Shopping in the city can mean supporting small businesses -- the "mom and pop" stores surviving among the big chains -- but often enough it means standing in line. Again, and again, and again. Here's Laurianne McLaughin's story about how one retailer is using technology to cut check-out lines to the bare minimum.
Kroger's QueVision system includes a display that keeps customers and
store staff informed about how checkout lines are moving.
What bugs people the most about grocery shopping? It's not the in-store Muzak or the occasional squished loaf of bread. It's the dreaded wait at the checkout line, according to Kroger customer surveys, prompting the supermarket chain to test a variety of technical solutions over the years. Kroger thinks it finally has the right mix of technology: QueVision, which combines infrared sensors over store doors and cash registers, predictive analytics, and real-time data feeds from point-of-sale systems.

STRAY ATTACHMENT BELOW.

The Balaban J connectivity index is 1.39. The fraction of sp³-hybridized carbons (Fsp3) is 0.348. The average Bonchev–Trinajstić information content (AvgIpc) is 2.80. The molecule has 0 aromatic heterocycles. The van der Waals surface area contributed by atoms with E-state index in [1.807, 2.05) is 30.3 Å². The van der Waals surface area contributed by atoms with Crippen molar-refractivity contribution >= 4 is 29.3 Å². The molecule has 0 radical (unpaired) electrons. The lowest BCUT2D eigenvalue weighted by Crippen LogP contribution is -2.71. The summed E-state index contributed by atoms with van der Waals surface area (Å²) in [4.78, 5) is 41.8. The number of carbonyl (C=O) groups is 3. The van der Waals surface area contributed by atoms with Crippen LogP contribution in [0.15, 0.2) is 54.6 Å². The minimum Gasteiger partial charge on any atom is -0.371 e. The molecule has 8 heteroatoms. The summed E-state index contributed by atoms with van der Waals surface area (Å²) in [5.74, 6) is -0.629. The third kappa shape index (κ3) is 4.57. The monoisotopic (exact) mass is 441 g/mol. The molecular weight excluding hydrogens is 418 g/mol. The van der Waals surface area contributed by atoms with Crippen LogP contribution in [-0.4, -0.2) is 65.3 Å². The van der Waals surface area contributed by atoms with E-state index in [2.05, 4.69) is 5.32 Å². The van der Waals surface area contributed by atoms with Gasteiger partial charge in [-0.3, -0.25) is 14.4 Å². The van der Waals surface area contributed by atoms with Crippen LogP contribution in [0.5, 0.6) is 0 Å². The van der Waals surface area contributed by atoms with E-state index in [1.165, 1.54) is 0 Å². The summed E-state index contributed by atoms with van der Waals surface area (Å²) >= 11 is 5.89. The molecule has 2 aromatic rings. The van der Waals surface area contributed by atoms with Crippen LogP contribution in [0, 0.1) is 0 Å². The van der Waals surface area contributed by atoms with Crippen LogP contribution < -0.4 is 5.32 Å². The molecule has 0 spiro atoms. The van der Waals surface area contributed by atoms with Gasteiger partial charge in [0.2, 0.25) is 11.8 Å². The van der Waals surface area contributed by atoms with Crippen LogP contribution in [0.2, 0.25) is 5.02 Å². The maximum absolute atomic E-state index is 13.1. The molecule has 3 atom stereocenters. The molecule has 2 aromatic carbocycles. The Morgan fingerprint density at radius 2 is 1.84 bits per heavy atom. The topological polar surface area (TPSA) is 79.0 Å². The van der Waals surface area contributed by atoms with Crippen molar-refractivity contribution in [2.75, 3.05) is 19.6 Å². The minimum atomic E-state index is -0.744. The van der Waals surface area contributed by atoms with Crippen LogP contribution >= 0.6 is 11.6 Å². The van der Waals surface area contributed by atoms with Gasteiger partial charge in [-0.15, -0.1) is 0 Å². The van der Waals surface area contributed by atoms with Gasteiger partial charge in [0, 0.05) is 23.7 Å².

From the moment customers walk through the door of a Kroger store, the QueVision technology works toward one goal: ensuring that they never have more than one person ahead of them in the checkout line. The technology, now deployed at more than 2,300 Kroger stores across 31 states, has cut the average wait time from more than four minutes to less than 30 seconds, the company says.
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